Cardiovascular Health Plays Key Role In Type 2 Diabetes Risk

Cardiovascular Health Plays Key Role In Type 2 Diabetes Risk

Cardiovascular health plays key role in type 2 diabetes risk. A new study examined the association between good cardiovascular health (CVH) and its effect on preventing type 2 diabetes (T2D) among middle-aged individuals.

The research shows that middle-aged adults with a healthy heart have a reduced risk of developing T2D. A good CVH cuts the risk of developing T2D among middle-aged individuals.

The Centers for Disease Control and Prevention (CDC) states that diabetes affects more than 34 million people in the United States and approximately 90–95% of these individuals have T2D.

The results are published in the European Journal of Preventive Cardiology.

Previous studies have shown that cardiovascular risk factors have a strong association with the risk for T2D.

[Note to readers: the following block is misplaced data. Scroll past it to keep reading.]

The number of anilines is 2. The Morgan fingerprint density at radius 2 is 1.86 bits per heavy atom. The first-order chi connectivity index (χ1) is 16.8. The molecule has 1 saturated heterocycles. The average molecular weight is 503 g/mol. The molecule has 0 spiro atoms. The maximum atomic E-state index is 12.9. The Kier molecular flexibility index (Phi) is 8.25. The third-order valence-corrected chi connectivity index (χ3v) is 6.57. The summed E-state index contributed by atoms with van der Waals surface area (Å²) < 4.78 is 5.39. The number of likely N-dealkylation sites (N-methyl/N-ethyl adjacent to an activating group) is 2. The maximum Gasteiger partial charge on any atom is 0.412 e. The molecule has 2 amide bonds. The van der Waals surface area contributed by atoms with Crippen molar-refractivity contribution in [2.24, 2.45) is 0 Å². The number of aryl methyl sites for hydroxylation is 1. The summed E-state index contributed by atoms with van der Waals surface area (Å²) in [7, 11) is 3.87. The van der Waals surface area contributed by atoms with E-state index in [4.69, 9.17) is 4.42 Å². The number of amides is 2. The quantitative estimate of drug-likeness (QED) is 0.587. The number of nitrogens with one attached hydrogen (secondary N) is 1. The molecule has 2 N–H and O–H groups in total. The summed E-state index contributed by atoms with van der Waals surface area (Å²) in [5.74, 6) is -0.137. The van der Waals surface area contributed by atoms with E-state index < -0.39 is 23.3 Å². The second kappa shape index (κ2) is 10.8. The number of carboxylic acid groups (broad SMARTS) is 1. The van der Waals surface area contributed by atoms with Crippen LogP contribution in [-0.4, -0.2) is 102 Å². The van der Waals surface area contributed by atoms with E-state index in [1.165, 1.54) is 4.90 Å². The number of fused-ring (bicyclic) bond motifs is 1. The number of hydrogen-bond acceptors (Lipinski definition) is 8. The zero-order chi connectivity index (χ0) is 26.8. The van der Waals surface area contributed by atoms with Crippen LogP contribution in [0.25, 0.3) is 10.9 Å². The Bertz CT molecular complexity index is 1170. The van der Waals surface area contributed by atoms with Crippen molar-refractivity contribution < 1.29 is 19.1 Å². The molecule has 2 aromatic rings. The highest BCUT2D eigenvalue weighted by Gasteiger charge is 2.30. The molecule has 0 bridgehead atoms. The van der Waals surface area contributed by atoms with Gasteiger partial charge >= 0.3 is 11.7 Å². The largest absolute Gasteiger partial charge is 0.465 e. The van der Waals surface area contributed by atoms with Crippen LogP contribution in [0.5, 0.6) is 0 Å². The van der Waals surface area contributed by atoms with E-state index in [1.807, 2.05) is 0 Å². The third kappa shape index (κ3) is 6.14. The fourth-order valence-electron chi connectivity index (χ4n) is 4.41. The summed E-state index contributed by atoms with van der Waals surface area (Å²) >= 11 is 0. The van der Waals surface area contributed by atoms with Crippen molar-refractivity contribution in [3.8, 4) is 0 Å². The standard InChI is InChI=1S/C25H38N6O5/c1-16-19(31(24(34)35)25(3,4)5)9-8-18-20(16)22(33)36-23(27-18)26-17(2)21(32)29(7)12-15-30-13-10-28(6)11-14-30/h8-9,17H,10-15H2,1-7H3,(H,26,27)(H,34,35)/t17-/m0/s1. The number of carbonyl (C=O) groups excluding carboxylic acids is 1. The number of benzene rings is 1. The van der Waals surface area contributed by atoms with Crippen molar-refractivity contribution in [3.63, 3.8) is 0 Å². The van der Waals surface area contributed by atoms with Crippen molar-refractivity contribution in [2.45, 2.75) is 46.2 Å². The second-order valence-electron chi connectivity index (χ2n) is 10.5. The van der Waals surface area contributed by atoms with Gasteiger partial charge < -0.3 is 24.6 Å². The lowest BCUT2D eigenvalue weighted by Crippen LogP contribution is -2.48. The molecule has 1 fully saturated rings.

The new study involved 5,993 participants without T2D. The average age of the participants was 69 years, and 58% were women. 

“However, data on the lifetime risk of incident T2D across different CVH categories was scarce,” Lead study author Dr. Fariba Ahmadizar, Ph.D. said. “More importantly, the impact of genetic predisposition on the lifetime risk of incident T2D associated with CVH was unknown, so this prompted our research into cardiovascular health, genetic predisposition, and lifetime risk of T2D,” she added.

Overall research found that favorable CVH health is most important in preventing T2D among middle-aged individuals.

The lifetime risk of T2D was 23.5%, 33.7%, and 38.7% for the ideal, intermediate, and poor CVH groups, respectively among those in the high genetic risk group, the researchers found.